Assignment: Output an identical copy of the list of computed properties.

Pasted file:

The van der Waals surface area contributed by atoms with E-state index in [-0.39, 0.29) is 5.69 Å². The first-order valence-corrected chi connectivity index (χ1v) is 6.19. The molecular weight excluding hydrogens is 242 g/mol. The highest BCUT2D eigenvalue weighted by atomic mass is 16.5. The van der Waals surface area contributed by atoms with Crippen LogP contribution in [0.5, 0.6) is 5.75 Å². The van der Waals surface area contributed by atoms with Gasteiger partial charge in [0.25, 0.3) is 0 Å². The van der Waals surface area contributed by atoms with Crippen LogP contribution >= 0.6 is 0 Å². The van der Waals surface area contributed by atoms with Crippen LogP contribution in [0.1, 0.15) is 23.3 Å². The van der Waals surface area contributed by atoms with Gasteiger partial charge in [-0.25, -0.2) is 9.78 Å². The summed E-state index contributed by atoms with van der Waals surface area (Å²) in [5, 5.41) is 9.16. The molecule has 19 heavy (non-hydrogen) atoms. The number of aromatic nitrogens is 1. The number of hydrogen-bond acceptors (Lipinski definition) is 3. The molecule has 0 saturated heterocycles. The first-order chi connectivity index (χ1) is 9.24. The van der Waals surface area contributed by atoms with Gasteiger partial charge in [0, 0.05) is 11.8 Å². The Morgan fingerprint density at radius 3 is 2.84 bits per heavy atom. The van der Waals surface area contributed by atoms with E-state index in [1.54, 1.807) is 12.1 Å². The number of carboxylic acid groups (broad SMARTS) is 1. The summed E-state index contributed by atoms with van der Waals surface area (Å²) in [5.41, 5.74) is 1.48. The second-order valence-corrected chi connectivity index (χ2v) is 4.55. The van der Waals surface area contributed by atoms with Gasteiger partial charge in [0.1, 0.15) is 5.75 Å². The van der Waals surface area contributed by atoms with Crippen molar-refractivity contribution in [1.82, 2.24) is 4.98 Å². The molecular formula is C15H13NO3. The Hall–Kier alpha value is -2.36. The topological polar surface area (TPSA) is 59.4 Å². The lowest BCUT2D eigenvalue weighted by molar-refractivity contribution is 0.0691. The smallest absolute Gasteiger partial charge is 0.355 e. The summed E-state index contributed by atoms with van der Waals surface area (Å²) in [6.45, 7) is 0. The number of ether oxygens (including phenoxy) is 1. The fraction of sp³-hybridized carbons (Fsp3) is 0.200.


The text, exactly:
The van der Waals surface area contributed by atoms with E-state index in [-0.39, 0.29) is 5.69 Å². The first-order valence-corrected chi connectivity index (χ1v) is 6.19. The molecular weight excluding hydrogens is 242 g/mol. The highest BCUT2D eigenvalue weighted by atomic mass is 16.5. The van der Waals surface area contributed by atoms with Crippen LogP contribution in [0.5, 0.6) is 5.75 Å². The van der Waals surface area contributed by atoms with Gasteiger partial charge in [0.25, 0.3) is 0 Å². The van der Waals surface area contributed by atoms with Crippen LogP contribution >= 0.6 is 0 Å². The van der Waals surface area contributed by atoms with Crippen LogP contribution in [0.1, 0.15) is 23.3 Å². The van der Waals surface area contributed by atoms with Gasteiger partial charge in [-0.25, -0.2) is 9.78 Å². The summed E-state index contributed by atoms with van der Waals surface area (Å²) in [5, 5.41) is 9.16. The molecule has 19 heavy (non-hydrogen) atoms. The number of aromatic nitrogens is 1. The number of hydrogen-bond acceptors (Lipinski definition) is 3. The molecule has 0 saturated heterocycles. The first-order chi connectivity index (χ1) is 9.24. The van der Waals surface area contributed by atoms with Gasteiger partial charge in [0, 0.05) is 11.8 Å². The Morgan fingerprint density at radius 3 is 2.84 bits per heavy atom. The van der Waals surface area contributed by atoms with E-state index in [1.54, 1.807) is 12.1 Å². The number of carboxylic acid groups (broad SMARTS) is 1. The summed E-state index contributed by atoms with van der Waals surface area (Å²) in [5.41, 5.74) is 1.48. The second-order valence-corrected chi connectivity index (χ2v) is 4.55. The van der Waals surface area contributed by atoms with Gasteiger partial charge in [0.1, 0.15) is 5.75 Å². The van der Waals surface area contributed by atoms with Crippen molar-refractivity contribution in [1.82, 2.24) is 4.98 Å². The molecular formula is C15H13NO3. The Hall–Kier alpha value is -2.36. The topological polar surface area (TPSA) is 59.4 Å². The lowest BCUT2D eigenvalue weighted by molar-refractivity contribution is 0.0691. The smallest absolute Gasteiger partial charge is 0.355 e. The summed E-state index contributed by atoms with van der Waals surface area (Å²) in [6.45, 7) is 0. The number of ether oxygens (including phenoxy) is 1. The fraction of sp³-hybridized carbons (Fsp3) is 0.200.